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RISE Permaculture Garden
RISE Permaculture Garden
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Commenced:
01/10/2015
Submitted:
19/10/2015
Last updated:
11/01/2016
Location:
New Cairo, EG
Website:
http://www.aucegypt.edu/Sustainability/Rise/Pages/Home.aspx
Climate zone:
Hot Desert





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RISE Permaculture Garden

RISE Permaculture Garden

New Cairo, EG


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david viala Mustafa Fatih Bakir Olha Yaroshenko Sherifa El Alfy Tina Jaskolski

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Drip and Olla Irrigation Theory and Practice

Project: RISE Permaculture Garden

Posted by Starr Brainard about 8 years ago

Find photos from installing drip irrigation in the RISE Permaculture Garden here.

RISE staff and work study students installed drip irrigation in the RISE Permaculture Garden yesterday. The drip irrigation will be used to help the trees become established. Drip irrigation delivers a slow drip of water directly to a plant's roots reducing evaporation, runoff, and water waste associated with other methods of irrigation such as flood and sprinkler.  The goal is to compare the drip irrigation to the buried zirs, a passive vernacular method of irrigation. Zirs are large versions of ollas, unglazed clay pots.  These zirs were buried and are regularly filled with water. This water then migrates through tiny pores in the zir into dry soil through a process called osmosis. Water will leave the zir only if the surrounding earth is out of equilibrium and is drier than the zir, maintaining a consistent state of damp passively.  The zirs also significantly reduce evaporation, because the water is stored and released underground away from sun and wind. Subsoil irrigation also helps encourage plants to grow deep strong roots, a must for surviving in harsh desert climates.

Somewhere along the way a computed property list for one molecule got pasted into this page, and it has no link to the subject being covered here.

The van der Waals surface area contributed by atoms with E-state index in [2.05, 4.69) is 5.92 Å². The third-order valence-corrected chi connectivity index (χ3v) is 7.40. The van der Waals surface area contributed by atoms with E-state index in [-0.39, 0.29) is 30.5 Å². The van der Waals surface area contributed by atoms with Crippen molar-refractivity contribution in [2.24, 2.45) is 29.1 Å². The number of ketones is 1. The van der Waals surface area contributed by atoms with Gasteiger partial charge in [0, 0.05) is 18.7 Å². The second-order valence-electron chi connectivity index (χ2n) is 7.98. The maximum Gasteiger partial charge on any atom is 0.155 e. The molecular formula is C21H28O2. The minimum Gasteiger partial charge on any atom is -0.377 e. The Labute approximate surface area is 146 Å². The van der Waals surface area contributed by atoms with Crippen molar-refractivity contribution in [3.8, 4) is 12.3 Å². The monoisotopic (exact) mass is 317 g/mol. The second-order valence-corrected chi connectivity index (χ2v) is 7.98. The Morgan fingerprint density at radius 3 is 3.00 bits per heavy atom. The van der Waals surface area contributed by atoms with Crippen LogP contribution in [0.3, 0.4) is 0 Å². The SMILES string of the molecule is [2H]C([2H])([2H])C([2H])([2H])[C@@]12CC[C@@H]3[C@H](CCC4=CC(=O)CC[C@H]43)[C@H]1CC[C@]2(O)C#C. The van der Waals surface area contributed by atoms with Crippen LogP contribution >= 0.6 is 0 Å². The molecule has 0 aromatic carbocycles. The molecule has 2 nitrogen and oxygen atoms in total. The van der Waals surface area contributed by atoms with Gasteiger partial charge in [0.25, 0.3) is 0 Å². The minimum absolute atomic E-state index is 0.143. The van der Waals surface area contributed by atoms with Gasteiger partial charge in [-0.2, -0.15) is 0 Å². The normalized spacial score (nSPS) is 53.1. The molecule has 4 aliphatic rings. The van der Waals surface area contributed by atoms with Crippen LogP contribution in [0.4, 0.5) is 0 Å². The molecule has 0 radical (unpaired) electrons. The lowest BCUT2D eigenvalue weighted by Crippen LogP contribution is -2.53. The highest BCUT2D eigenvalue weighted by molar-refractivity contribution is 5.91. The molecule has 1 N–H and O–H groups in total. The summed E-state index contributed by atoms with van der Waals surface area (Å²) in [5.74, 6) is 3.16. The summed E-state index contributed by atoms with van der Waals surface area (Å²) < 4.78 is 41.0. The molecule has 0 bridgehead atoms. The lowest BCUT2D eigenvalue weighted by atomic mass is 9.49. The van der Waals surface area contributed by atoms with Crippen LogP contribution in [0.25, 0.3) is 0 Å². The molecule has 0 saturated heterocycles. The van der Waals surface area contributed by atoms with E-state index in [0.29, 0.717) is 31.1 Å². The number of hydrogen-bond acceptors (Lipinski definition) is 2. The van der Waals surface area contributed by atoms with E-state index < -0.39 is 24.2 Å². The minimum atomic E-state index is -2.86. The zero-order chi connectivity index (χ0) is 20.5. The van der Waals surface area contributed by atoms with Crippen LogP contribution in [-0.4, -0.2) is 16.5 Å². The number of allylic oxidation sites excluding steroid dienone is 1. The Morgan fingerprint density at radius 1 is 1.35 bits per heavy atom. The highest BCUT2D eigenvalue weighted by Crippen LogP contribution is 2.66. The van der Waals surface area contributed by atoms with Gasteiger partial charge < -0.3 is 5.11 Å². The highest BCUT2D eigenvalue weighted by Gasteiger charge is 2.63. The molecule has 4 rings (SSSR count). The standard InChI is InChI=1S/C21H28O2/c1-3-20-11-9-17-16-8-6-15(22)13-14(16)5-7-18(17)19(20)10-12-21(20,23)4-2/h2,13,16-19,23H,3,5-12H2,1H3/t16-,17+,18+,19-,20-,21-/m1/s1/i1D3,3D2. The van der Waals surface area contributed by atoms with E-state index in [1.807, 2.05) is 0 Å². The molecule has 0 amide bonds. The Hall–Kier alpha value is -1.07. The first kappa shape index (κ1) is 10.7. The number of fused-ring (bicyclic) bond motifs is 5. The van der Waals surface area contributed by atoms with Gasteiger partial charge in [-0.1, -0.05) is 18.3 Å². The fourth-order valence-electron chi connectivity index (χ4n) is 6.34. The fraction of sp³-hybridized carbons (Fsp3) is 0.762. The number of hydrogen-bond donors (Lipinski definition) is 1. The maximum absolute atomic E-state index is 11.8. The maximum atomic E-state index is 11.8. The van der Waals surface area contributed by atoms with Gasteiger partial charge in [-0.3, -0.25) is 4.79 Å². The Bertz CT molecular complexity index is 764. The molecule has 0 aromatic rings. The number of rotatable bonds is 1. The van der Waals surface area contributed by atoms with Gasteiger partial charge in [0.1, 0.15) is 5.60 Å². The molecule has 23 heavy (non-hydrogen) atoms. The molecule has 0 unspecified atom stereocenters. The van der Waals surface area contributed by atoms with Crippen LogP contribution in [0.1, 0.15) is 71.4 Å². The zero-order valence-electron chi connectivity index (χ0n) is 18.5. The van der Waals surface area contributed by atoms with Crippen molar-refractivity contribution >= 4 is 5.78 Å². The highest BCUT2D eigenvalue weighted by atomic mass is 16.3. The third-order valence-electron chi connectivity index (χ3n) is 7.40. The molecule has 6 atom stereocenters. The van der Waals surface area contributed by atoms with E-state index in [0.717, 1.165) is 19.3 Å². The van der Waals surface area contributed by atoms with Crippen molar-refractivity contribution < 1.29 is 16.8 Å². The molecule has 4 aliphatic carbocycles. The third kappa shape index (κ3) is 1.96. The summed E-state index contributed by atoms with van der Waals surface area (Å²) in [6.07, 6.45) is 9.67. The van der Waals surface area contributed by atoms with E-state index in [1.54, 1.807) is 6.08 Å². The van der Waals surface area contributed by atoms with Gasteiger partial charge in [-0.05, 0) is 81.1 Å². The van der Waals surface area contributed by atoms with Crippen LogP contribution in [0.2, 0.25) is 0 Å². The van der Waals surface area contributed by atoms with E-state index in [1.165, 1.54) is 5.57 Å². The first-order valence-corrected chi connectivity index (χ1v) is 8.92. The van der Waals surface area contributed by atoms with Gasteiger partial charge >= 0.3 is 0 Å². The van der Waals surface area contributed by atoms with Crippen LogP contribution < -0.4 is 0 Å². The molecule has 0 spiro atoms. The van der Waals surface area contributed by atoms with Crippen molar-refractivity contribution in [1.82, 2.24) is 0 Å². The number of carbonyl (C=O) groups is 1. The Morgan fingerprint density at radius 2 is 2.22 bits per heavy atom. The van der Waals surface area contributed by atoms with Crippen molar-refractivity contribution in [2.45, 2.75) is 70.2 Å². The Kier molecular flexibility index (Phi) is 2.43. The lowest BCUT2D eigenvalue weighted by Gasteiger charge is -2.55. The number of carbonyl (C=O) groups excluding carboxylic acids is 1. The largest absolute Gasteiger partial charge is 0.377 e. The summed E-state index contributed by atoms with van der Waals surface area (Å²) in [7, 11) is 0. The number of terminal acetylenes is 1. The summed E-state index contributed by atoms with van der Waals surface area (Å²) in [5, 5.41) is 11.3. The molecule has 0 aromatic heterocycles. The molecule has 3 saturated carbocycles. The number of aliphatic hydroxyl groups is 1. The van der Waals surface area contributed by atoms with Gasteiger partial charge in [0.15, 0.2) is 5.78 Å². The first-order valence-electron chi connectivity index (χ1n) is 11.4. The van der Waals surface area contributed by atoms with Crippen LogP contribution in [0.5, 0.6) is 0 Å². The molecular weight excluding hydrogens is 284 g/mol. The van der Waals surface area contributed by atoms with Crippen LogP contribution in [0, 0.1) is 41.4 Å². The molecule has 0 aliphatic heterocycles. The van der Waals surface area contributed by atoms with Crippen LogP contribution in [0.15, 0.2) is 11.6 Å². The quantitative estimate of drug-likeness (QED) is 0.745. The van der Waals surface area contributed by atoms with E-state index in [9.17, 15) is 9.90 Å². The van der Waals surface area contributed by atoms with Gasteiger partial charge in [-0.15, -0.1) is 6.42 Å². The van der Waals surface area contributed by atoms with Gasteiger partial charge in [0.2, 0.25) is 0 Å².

This is how ollas and zirs work theoretically. In practice execution is more complicated. In the RISE Permaculture Garden the soil is extremely sandy. In fact, it is just sand with surprise pockets of compost from a past land use. Sand is ideal for drainage, but not for absorbing and retaining water. Because of this, our zirs drain much more quickly than desired. Due to lack of organic matter, water is likely not being absorbed laterally as much as needed to reach the new trees’ roots and provide for ground covers. We need to focus on soil creation before the zirs can reach their full potential, but we are optimistic about the benefits they could provide.

Through trial, error, and research RISE aspires to develop its knowledge about the best permaculture practices for Egypt and similar arid climates in developing countries. Anyone interested in supporting this effort should contact RISE at [email protected].

Comments (2)

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John Lee
John Lee : It is difficult to find olla manufacturers in the U.S. and one would surely have to make something as large as a zir oneself.

Were you able to purchase your ollas and zirs reasonably somewhere or did you make them?
Posted about 8 years ago

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Starr Brainard
Starr Brainard : Here in Egypt they are relatively easy to find. Ollas are regularly used as passive "desert air conditioners" for street cafes and to keep water cool in village homes. Zirs are little harder to find, but are used to filter iron out of rusty well water in the Western Desert. Long story short they are available around Cairo for decent prices, and we did not make our own.
Posted about 8 years ago

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